Why visit: indoor market, architecture, paprika, souvenirs, food court
Things to Do and See at the Central Market Hall
Built at the end of the 19th century, the Central Market Hall (officially called 'Központi Vásárcsarnok' in Hungarian) is the largest indoor market in Budapest. Among other things, on the ground floor you'll find a large selection of sausages, meats, cheeses, fruits and vegetables. On the second floor, there are food stands and plenty of vendors selling handicrafts, clothing, embroidery, chessboards and other souvenirs. Paprika and Tokaji are also sold here. In the basement, there is a fish market, a small Asian grocery store, a supermarket, and a small drugstore. While focusing on Hungarian products, on International Gastro Days (held on Fridays and Saturdays), the Central Market Hall also features the food and cuisine of a foreign country.
The building also has some architectural significance. The metal roof structure is still the original, and the roof is covered with decorative Zsolnay tiles. There are four other markets like this in Budapest, which were all built in the same style (these are in Klauzál tér, Rákóczi tér, Hold utca and Hunyadi tér). An interesting fact is that all five buildings opened on the same day, on February 15th 1897.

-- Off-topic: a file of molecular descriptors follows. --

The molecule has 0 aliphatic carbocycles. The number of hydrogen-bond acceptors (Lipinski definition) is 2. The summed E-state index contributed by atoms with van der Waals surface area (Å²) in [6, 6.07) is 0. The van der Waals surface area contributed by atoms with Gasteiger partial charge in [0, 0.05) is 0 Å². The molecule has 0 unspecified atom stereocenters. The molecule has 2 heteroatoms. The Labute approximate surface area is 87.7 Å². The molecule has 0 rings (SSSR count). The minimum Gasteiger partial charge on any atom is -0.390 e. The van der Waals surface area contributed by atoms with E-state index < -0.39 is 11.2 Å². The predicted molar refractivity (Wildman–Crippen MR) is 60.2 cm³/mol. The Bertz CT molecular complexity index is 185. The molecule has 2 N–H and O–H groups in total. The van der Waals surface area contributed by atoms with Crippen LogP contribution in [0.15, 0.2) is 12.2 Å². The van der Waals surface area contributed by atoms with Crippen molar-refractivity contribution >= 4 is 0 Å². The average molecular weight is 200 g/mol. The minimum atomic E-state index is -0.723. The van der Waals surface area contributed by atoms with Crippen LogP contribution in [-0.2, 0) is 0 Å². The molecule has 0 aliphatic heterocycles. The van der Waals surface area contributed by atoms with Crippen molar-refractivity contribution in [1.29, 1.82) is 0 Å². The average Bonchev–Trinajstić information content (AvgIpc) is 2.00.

Because of its location and size the market hall on Fővám tér was chosen to be the ‘central’ market hall by the city as opposed to the other markets ranked as ‘district’ markets. When it opened ships sailed right into the building using special docks. The old customs house across from the building is now part of the Corvinus University. Today, the Central Market Hall remains a wonderful food market and a must-see, even if you don’t buy anything. It’s often visited by celebrities and foreign dignitaries.
Getting to the Central Market Hall: Take Streetcars 2, 47 or 49 to Fővám tér
Mondays: 6 am to 5 pm
Tuesday - Friday: 6 am to 6 pm
Saturdays: 6 am to 2 pm
Insider Tip: Whet your appetite with a tour of the famous Central Market Hall, and then prepare and enjoy a Hungarian meal at Chefparade Cooking School. To get an insiders' perspective, consider joining a market tour guided by Taste Hungary, a local foodie expert. Check out their Culinary Walking Tour.